The bookWikinomics(New York Times2007 best seller) provides compelling evidence that mass collaboration will change everything. Mass collaboration is beginning to affect change to the field of occupational safety and health, primarily by generating more information. But care must be taken in using this information.

What’s “wiki?’

“Wiki” is the Hawaiian word for “fast,” but now is used as a blend of words to describe varied aspects of mass collaboration. Wikipedia, the Web-based encyclopedia, is the best example of this popular blend of words. Wikipedia (http:// is collaboratively written by volunteers. The content is free and anyone can edit the information.

Some people claim Wikipedia is too error-prone to be trustworthy. Is this is true? The information next to the bullet below is exactly as it appeared online (accessed July 21, 2009) at the Wikipedia site (http://en.wikipedia. org/wiki/Occupational_safety_and_health).
  • In the United States, the Occupational Safety and Health Act of 1979[1] created both the National Institute for Occupational Safety and Health (NIOSH) and the Occupational Safety and Health Administration (OSHA).
Did you catch the error that the OSH Act was issued in 1970, not 1979?

Mass collaboration will fix errors

When you look closely you can find errors in almost every source of information. Fixing errors, however, shows the growing difference between new and old forms of information. In the Wikipedia example, anyone can fix the error quickly. Go fix the error now, if someone hasn’t beaten you to it, and add more content or citations while you’re there. You can do all this anonymously if you wish. That’s the value of fast mass collaboration.

Who uses new school information?

We are beginning to see the leanings of experts toward new school information. In May, 2009 the Center for Health Risk Communication at George Mason University published a study on toxicologists’ opinion on chemical risk (seehttp:// us.html). According to the authors “in perhaps the most surprising finding in the entire study” new media trumps old. The report finds that toxicologists favor chemical risk information from Wikipedia over information found in major newspapers. Anonymous authors trump professional journalists.

Physicians are leaning toward new school information, too. According to an article in the July 15, 2009,USA Today: “…nearly half of all doctors going online for professional purposes reported using Wikipedia as a source of medical information. That number has doubled in the past year alone.”

And according to a recent study by the Pew Internet and America Life Project, more than 160 million adults in the U.S. have gone online to look for medical information. If your doctor uses Wikipedia, wouldn’t you want to go there, too?

Who do you trust?

With all this Web 2.0 activity, and Wikipedia is just but one example, you must choose what data you trust and be ready to refute information that you feel is not trustworthy. For example, will you blindly provide each of your employees the Wikibook on first-aid, or will you review the contents beforehand to make sure that all information is accurate?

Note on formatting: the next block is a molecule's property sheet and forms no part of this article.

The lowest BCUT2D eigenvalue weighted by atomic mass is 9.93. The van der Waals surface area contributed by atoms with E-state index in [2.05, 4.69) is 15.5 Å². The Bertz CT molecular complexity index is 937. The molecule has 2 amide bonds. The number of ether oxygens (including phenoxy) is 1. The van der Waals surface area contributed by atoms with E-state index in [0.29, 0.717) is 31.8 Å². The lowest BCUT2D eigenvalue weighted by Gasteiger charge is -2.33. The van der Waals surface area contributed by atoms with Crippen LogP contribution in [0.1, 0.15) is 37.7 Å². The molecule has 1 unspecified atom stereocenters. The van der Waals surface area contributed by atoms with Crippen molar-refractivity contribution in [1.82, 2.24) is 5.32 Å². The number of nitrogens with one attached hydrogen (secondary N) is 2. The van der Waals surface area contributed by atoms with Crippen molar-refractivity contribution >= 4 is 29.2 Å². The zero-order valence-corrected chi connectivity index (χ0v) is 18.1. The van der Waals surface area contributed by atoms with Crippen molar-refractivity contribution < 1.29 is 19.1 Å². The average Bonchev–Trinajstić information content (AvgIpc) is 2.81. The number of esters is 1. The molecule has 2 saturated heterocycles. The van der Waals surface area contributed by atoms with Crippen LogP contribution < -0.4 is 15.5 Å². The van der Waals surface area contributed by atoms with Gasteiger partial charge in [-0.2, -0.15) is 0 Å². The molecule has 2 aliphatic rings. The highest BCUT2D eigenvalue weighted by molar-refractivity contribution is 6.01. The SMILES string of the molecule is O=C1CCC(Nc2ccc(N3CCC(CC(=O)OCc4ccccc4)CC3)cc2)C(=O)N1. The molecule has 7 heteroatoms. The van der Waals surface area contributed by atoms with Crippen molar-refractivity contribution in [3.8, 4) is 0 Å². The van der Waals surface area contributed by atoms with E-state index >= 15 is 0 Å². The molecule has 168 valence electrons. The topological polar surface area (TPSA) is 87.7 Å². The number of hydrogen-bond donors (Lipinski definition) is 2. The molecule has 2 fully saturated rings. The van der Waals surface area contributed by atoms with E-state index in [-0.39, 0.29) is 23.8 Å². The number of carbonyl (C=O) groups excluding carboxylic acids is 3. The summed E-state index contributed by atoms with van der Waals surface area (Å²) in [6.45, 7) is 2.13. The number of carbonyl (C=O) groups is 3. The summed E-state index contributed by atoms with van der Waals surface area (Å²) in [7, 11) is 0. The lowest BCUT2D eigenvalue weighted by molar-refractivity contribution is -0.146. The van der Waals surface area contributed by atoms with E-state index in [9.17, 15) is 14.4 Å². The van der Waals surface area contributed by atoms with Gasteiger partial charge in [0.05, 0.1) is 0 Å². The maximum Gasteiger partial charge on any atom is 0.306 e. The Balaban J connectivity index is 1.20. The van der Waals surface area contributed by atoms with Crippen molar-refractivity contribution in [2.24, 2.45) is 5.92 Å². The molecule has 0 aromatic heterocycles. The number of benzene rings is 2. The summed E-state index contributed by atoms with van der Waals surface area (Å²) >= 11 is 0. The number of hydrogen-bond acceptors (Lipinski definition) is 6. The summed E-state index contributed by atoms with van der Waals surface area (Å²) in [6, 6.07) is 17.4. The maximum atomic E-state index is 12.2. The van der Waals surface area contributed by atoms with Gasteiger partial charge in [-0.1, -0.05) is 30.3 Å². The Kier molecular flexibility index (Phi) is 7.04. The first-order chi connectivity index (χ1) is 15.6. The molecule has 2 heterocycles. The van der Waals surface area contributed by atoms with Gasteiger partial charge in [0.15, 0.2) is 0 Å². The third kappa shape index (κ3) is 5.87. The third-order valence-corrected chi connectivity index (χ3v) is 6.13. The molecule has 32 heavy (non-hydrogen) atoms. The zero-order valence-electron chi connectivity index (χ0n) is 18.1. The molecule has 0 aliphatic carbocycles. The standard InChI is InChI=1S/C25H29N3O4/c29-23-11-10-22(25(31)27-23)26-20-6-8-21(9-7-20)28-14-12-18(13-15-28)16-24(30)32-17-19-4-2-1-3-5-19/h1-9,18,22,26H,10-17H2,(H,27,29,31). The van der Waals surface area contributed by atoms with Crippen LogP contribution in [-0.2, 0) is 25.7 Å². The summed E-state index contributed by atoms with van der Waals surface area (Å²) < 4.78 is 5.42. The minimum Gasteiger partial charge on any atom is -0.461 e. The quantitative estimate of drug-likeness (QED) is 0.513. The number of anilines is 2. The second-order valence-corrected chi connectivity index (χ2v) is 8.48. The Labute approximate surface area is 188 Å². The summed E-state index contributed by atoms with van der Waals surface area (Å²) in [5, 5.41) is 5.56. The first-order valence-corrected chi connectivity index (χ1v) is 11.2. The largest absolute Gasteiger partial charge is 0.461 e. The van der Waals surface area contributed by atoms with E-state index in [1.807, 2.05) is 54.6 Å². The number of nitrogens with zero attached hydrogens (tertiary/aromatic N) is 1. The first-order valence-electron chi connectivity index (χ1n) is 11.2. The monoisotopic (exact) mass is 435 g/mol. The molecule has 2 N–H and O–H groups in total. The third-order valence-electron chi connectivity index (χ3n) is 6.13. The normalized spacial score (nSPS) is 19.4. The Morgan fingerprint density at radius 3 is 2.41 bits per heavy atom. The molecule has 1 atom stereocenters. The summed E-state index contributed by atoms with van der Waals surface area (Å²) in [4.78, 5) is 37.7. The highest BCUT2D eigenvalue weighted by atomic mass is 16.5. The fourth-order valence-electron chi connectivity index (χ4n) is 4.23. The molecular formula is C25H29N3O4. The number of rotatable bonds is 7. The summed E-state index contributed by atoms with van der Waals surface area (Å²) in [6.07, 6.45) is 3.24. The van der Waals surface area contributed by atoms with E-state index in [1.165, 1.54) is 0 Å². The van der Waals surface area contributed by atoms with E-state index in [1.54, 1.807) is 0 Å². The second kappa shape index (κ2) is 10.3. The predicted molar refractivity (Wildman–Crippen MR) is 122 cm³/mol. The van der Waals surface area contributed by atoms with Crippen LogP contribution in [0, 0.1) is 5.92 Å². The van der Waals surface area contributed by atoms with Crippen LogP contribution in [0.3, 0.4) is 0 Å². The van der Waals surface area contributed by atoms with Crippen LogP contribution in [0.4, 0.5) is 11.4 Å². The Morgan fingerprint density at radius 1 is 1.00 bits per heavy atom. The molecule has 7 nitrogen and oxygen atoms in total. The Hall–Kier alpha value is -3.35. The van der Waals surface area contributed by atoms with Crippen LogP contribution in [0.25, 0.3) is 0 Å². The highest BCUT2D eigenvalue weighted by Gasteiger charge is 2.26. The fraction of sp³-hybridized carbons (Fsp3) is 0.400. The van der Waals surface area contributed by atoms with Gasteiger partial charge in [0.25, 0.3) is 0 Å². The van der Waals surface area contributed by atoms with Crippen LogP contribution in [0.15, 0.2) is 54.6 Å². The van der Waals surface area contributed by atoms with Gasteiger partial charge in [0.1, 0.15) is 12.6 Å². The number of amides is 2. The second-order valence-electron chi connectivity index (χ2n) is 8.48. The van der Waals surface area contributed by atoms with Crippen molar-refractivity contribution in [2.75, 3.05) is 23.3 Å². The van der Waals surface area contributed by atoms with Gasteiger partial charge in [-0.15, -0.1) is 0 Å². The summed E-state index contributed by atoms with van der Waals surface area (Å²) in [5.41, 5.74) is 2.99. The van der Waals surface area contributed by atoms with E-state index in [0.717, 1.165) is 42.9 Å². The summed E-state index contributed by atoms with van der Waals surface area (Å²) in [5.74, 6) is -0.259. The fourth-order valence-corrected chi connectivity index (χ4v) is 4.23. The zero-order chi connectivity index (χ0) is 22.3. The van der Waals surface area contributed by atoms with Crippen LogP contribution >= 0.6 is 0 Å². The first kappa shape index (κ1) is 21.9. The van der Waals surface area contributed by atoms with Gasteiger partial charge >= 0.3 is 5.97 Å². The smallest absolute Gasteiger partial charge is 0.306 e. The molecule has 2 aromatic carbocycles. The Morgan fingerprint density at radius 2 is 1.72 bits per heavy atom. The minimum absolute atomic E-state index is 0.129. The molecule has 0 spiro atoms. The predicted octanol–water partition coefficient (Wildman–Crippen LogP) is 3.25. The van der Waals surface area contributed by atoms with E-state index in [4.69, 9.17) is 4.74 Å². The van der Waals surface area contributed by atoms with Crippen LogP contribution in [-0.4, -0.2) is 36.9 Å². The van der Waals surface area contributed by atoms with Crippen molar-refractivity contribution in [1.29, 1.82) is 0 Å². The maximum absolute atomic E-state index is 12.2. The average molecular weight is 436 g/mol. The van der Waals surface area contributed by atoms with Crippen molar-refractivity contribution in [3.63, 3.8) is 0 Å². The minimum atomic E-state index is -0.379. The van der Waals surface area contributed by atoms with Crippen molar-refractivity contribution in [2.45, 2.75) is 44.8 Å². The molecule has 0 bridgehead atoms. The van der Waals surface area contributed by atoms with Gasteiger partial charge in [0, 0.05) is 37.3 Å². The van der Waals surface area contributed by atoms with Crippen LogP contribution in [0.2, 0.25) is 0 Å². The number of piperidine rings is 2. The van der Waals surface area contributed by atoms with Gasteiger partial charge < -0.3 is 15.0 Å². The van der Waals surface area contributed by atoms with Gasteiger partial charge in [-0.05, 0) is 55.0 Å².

The study on toxicologists’ opinion on chemical risk provides some interesting findings about trust. A major finding is that environmental groups such as the Environmental Defense Fund greatly overstate chemical risk while industry groups such as the American Chemistry Council greatly understate chemical risk. Views on chemical risk depend on what side of the fence you stand and who you trust.

The toxicologists study also shows that trust is never absolute. Almost as many toxicologists feel their own society (Society of Toxicology) overstates chemical risk as understates chemical risk. And although 86 percent of toxicologists feel SOT provides accurate information on chemical risk (the highest rank among all information sources), that still leaves about one in every ten toxicologists who question the accuracy of chemical risk information from their own group.

Verify information

According to Wikipedia, “Trust but verify” was a signature phrase of Ronald Reagan. More than ever, it must be an ongoing practice for every occupational safety and health pro.

Mass collaboration that generates and affects change to occupational safety and health information is certain to grow. But how do we verify that information is accurate, especially when it may be from anonymous contributors from sites such as Wikipedia?

In next month’s column we’ll learn how to verify the accuracy of scientific studies and the soundness of other occupational safety and health information. In the meantime, being a little skeptical of all information you read or hear is good advice. And joining the mass collaboration to improve occupational safety and health is a good thing. Now go fix that error in Wikipedia about when the OSH Act was formed.